In Jay Kerk’s The Trapped Daughter, protagonist Belle Andresson believes herself held captive by her father, Richard, and his secretary/lover, Marie.
The story is told from the viewpoint of Belle, who lives in the family’s fenced, gated, and guarded property, and believes that her father, Richard, and Marie are drugging her to keep her compliant. Much of the narrative centers around her obsession with Gabe, a visual/performance artist whom she loves. Convinced Gabe has stolen her work and achieved fame by claiming it for his own, she alternately agonizes over wanting him back and plans to escape her prison and get revenge.
There are early signs that Belle is an unreliable narrator and may, in fact, be mentally ill. She has taken medication all her life. She hides notes in her room for the police to find if something happens to her. She throws notes over the fence asking strangers to call the police. When a friend visits, Belle convinces herself the friend is conspiring against her. The reason behind Belle’s worsened mental health is never explained, nor is the role her mother’s death years earlier may have played in it.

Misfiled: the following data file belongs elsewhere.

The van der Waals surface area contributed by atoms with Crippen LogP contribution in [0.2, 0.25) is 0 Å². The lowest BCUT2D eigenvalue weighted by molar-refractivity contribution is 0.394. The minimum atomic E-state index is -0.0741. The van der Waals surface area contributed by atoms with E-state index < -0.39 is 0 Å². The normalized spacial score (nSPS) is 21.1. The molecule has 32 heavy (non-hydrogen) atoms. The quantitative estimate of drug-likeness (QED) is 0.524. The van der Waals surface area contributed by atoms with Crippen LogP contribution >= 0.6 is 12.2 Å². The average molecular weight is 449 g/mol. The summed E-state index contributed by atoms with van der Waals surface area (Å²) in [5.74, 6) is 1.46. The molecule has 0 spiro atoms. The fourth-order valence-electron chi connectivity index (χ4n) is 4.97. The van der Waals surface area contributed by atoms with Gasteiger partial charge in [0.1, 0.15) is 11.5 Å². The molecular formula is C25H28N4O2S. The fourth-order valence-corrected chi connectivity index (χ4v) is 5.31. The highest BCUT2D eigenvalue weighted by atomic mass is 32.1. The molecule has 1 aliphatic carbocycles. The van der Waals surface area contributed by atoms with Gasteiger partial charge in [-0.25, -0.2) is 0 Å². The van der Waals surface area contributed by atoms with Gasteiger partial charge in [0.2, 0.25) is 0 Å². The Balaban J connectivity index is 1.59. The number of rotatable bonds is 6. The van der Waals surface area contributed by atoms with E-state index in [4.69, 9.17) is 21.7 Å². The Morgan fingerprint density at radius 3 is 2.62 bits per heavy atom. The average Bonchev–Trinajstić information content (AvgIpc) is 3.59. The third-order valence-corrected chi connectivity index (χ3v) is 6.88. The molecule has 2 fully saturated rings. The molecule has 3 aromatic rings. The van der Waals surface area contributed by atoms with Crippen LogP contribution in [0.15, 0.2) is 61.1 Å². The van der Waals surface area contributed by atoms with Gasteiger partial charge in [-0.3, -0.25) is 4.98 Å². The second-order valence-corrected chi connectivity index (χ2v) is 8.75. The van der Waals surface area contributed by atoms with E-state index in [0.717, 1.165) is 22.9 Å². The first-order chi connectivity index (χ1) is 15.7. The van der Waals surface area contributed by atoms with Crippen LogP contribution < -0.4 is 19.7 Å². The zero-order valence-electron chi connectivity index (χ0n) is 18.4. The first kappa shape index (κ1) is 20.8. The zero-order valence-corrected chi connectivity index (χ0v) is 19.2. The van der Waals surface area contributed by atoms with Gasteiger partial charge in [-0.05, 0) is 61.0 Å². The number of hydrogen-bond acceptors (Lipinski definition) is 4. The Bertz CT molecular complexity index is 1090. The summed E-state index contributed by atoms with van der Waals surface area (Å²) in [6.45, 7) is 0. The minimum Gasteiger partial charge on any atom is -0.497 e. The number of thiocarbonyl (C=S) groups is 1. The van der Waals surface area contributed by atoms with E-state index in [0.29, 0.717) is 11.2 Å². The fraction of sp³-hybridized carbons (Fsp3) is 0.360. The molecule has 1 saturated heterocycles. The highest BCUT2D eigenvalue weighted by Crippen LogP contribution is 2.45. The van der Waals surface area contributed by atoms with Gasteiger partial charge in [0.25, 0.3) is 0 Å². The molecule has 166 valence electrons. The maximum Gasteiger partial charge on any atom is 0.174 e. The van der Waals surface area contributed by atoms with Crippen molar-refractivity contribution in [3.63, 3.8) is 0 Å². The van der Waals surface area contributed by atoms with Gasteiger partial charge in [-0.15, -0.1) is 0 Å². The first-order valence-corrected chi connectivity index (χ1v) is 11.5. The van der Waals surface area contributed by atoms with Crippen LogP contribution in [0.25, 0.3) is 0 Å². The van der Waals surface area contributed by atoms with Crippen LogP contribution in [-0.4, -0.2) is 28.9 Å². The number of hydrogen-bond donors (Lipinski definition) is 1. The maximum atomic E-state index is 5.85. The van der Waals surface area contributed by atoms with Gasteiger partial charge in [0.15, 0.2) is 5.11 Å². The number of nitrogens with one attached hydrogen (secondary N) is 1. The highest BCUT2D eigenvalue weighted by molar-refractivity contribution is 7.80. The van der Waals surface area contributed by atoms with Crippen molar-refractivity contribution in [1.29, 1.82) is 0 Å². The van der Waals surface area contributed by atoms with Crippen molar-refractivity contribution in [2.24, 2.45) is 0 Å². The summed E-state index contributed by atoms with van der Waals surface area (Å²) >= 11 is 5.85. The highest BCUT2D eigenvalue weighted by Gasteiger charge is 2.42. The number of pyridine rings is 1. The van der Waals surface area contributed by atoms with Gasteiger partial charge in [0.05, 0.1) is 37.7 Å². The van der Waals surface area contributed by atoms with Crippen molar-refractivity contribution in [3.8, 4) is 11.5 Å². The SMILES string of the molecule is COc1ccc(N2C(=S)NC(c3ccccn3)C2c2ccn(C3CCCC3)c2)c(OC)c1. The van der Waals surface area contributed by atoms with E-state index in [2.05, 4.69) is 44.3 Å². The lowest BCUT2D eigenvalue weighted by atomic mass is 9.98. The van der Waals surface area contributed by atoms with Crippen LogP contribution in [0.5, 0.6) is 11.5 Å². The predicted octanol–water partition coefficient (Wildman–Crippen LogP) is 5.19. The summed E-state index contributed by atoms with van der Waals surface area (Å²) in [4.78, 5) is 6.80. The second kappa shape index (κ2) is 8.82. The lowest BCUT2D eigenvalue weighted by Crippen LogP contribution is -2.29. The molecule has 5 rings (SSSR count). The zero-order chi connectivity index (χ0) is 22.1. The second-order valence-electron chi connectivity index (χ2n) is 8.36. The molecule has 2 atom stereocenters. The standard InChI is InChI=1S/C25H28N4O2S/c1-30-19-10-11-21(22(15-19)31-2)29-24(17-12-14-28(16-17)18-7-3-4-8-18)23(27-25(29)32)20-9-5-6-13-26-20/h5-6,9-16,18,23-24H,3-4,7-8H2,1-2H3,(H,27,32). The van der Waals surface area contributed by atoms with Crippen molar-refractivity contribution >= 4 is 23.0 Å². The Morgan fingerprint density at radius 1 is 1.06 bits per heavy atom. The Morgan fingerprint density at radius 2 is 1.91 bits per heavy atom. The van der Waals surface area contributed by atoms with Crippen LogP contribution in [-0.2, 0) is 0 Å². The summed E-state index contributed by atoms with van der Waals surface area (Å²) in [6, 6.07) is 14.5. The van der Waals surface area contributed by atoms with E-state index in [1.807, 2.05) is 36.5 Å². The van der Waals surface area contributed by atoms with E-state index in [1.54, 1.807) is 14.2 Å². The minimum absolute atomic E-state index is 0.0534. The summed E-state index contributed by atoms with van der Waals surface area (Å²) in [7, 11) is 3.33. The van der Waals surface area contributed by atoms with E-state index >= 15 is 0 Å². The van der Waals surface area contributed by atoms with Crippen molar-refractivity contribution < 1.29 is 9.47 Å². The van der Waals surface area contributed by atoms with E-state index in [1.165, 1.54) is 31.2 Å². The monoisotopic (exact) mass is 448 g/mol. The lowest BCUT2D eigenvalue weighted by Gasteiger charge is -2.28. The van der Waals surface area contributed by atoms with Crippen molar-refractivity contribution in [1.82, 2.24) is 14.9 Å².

Because readers are essentially captive inside Belle’s head, we see only her rage, obsession and delusion. This quickly becomes oppressive and impedes the story’s momentum. There’s only one episode of true poignancy: when Belle finally, if vaguely, senses the depth of her illness.
The narrative viewpoint also means readers learn little about other characters, including the doctor Belle hates for unknown reasons, Gabe, and even Richard, whose characterization seems inconsistent: for example, he expresses concern for Belle but often leaves her alone even though she’s unstable.
The book comes to a sudden and unrealistic halt with the last chapter, in which everyone is almost maniacally happy.
In sum, the novel’s unconvincing plot, flat characters, and overly sunny ending create a difficult reading experience, one likely to leave its audience unsatisfied.